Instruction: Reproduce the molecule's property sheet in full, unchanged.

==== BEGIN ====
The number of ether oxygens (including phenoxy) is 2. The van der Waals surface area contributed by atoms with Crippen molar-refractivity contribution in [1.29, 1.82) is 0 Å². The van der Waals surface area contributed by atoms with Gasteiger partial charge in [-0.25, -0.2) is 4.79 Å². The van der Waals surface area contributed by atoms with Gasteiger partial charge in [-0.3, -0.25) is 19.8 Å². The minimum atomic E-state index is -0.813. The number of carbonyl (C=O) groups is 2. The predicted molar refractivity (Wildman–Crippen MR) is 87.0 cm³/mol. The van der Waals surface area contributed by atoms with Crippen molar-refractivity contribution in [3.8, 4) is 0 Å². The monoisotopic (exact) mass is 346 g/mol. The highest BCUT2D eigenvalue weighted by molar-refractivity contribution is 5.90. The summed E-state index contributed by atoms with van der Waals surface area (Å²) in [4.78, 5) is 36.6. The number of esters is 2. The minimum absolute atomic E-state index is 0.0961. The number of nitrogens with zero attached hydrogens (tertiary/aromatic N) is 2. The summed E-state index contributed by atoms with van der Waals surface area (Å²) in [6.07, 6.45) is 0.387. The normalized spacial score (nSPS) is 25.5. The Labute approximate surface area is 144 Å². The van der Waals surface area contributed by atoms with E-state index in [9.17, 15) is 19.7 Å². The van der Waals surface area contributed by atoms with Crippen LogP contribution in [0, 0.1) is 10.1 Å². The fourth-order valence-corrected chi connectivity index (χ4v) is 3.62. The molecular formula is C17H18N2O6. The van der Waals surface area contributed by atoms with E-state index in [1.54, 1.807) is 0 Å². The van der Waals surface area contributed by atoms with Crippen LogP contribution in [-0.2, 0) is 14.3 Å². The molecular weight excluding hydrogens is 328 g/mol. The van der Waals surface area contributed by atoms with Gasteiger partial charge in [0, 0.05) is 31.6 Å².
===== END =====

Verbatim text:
The number of ether oxygens (including phenoxy) is 2. The van der Waals surface area contributed by atoms with Crippen molar-refractivity contribution in [1.29, 1.82) is 0 Å². The van der Waals surface area contributed by atoms with Gasteiger partial charge in [-0.25, -0.2) is 4.79 Å². The van der Waals surface area contributed by atoms with Gasteiger partial charge in [-0.3, -0.25) is 19.8 Å². The minimum atomic E-state index is -0.813. The number of carbonyl (C=O) groups is 2. The predicted molar refractivity (Wildman–Crippen MR) is 87.0 cm³/mol. The van der Waals surface area contributed by atoms with Crippen molar-refractivity contribution in [3.8, 4) is 0 Å². The monoisotopic (exact) mass is 346 g/mol. The highest BCUT2D eigenvalue weighted by molar-refractivity contribution is 5.90. The summed E-state index contributed by atoms with van der Waals surface area (Å²) in [4.78, 5) is 36.6. The number of esters is 2. The minimum absolute atomic E-state index is 0.0961. The number of nitrogens with zero attached hydrogens (tertiary/aromatic N) is 2. The summed E-state index contributed by atoms with van der Waals surface area (Å²) in [6.07, 6.45) is 0.387. The normalized spacial score (nSPS) is 25.5. The Labute approximate surface area is 144 Å². The van der Waals surface area contributed by atoms with E-state index in [9.17, 15) is 19.7 Å². The van der Waals surface area contributed by atoms with Crippen LogP contribution in [0, 0.1) is 10.1 Å². The fourth-order valence-corrected chi connectivity index (χ4v) is 3.62. The molecular formula is C17H18N2O6. The van der Waals surface area contributed by atoms with E-state index in [1.54, 1.807) is 0 Å². The van der Waals surface area contributed by atoms with Crippen LogP contribution in [-0.2, 0) is 14.3 Å². The molecular weight excluding hydrogens is 328 g/mol. The van der Waals surface area contributed by atoms with Gasteiger partial charge in [0, 0.05) is 31.6 Å².